Medical Ethics Needs a New View of Autonomy

Journal of Medicine and Philosophy 33 (6):594-608 (2008)
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Abstract

The notion of autonomy commonly employed in medical ethics literature and practices is inadequate on three fronts: it fails to properly identify nonautonomous actions and choices, it gives a false account of which features of actions and choices makes them autonomous or nonautonomous, and it provides no grounds for the moral requirement to respect autonomy. In this paper I offer a more adequate framework for how to think about autonomy, but this framework does not lend itself to the kinds of practical application assumed in medical ethics. A general problem then arises: the notion of autonomy used in medical ethics is conceptually inadequate, but conceptually adequate notions of autonomy do not have the practical applications that are the central concern of medical ethics. Thus, a revision both of the view of autonomy and the practice of “respect for autonomy” are in order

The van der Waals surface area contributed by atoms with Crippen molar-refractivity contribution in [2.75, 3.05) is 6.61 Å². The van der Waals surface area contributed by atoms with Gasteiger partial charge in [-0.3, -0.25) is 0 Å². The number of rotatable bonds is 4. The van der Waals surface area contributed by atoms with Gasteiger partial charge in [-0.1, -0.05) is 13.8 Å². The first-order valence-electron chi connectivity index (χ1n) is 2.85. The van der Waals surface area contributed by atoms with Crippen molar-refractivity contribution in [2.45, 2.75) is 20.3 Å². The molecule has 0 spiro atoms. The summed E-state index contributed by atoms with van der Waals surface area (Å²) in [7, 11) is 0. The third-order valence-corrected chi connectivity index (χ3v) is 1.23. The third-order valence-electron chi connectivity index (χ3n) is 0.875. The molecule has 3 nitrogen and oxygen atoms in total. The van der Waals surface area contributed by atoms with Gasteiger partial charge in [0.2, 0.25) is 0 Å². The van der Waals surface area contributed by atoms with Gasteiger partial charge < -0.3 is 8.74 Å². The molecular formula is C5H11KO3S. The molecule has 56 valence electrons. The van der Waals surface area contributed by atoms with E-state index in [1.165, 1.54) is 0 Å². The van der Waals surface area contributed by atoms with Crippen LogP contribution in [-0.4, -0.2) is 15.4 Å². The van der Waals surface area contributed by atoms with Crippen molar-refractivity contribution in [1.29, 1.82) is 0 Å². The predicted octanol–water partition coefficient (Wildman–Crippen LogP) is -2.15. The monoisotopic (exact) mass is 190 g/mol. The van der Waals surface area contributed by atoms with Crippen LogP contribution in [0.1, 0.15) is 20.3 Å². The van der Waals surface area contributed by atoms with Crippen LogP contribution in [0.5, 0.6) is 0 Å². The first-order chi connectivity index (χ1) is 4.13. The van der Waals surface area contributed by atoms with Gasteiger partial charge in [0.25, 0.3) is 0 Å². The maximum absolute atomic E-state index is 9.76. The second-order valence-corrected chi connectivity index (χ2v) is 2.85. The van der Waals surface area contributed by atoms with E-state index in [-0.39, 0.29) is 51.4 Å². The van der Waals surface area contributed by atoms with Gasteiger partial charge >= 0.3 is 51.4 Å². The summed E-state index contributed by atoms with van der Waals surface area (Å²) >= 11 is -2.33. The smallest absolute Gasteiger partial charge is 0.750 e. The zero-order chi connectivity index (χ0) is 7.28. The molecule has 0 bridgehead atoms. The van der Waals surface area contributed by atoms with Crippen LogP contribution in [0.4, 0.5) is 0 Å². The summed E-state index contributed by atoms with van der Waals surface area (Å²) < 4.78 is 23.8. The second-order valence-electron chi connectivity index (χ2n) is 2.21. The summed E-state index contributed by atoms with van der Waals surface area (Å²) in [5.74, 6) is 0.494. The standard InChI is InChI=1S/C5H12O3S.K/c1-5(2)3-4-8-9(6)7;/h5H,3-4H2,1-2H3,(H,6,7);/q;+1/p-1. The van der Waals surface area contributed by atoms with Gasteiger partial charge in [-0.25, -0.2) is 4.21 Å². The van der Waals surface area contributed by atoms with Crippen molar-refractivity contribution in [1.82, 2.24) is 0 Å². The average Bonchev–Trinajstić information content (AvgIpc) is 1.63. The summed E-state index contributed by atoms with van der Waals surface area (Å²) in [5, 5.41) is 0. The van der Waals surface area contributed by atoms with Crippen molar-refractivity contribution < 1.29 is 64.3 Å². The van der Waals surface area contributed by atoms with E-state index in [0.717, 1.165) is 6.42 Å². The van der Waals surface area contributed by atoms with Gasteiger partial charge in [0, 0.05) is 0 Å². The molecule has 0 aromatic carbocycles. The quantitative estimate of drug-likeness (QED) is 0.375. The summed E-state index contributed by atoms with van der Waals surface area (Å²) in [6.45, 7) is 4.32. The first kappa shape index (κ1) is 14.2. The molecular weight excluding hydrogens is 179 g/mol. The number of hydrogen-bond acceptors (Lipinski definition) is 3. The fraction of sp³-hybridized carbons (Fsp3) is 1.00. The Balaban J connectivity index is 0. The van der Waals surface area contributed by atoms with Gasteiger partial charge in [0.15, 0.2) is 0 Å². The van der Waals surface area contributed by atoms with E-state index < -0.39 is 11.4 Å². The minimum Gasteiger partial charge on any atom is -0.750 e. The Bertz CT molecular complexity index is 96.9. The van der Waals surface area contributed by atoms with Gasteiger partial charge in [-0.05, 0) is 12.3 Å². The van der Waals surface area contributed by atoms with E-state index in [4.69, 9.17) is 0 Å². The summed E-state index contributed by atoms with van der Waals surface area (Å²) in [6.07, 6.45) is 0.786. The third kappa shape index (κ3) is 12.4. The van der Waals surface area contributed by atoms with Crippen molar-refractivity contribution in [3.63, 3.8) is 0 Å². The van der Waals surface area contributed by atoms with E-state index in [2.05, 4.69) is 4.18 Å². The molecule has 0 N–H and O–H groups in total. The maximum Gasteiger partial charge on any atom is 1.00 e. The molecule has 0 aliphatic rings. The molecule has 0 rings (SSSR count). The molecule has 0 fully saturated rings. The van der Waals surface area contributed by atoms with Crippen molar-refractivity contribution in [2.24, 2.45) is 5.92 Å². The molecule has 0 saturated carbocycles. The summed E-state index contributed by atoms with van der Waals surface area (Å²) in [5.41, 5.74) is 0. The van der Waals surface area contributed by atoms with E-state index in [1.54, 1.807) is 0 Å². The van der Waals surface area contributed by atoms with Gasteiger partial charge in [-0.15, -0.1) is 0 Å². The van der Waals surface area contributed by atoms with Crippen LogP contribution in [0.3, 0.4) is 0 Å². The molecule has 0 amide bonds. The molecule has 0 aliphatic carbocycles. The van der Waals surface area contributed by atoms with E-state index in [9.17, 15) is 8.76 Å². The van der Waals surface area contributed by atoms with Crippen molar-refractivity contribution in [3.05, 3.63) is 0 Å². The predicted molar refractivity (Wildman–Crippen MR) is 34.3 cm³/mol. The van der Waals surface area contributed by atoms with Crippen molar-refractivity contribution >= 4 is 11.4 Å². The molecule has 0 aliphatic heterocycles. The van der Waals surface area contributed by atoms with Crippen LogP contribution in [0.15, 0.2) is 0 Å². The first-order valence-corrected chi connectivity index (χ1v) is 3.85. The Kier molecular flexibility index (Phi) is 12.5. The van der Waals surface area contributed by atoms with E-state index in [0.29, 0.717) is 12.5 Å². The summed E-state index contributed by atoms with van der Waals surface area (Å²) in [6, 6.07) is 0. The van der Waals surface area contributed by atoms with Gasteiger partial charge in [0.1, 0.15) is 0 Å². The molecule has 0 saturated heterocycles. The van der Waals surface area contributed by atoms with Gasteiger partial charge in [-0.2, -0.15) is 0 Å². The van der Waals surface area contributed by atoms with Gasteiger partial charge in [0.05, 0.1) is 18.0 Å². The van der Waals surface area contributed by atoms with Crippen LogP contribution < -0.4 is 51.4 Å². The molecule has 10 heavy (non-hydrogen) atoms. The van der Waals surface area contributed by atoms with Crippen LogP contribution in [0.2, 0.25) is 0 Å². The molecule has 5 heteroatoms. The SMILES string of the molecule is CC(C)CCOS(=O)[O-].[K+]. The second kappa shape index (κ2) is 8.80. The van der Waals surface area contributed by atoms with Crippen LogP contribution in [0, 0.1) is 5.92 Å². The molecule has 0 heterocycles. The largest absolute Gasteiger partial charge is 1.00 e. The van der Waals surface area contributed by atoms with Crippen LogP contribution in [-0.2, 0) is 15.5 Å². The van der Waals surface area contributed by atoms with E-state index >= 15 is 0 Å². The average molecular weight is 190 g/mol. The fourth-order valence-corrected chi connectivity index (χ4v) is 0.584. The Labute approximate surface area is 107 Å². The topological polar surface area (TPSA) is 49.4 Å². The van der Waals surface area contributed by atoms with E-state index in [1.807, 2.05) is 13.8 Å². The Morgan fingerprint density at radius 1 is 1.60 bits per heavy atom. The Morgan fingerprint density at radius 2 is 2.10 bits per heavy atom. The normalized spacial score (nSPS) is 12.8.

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References found in this work

Principles of Biomedical Ethics.Tom L. Beauchamp - 1979 - New York: Oxford University Press.
Freedom of the Will and the Concept of a Person.Harry Frankfurt - 1971 - Journal of Philosophy 68 (1):5-20.
Autonomy and Trust in Bioethics.Onora O'Neill - 2002 - Cambridge University Press.
Freedom of the Will and the Concept of a Person.Harry Frankfurt - 2004 - In Tim Crane & Katalin Farkas (eds.), Metaphysics: A Guide and Anthology. Oxford University Press.

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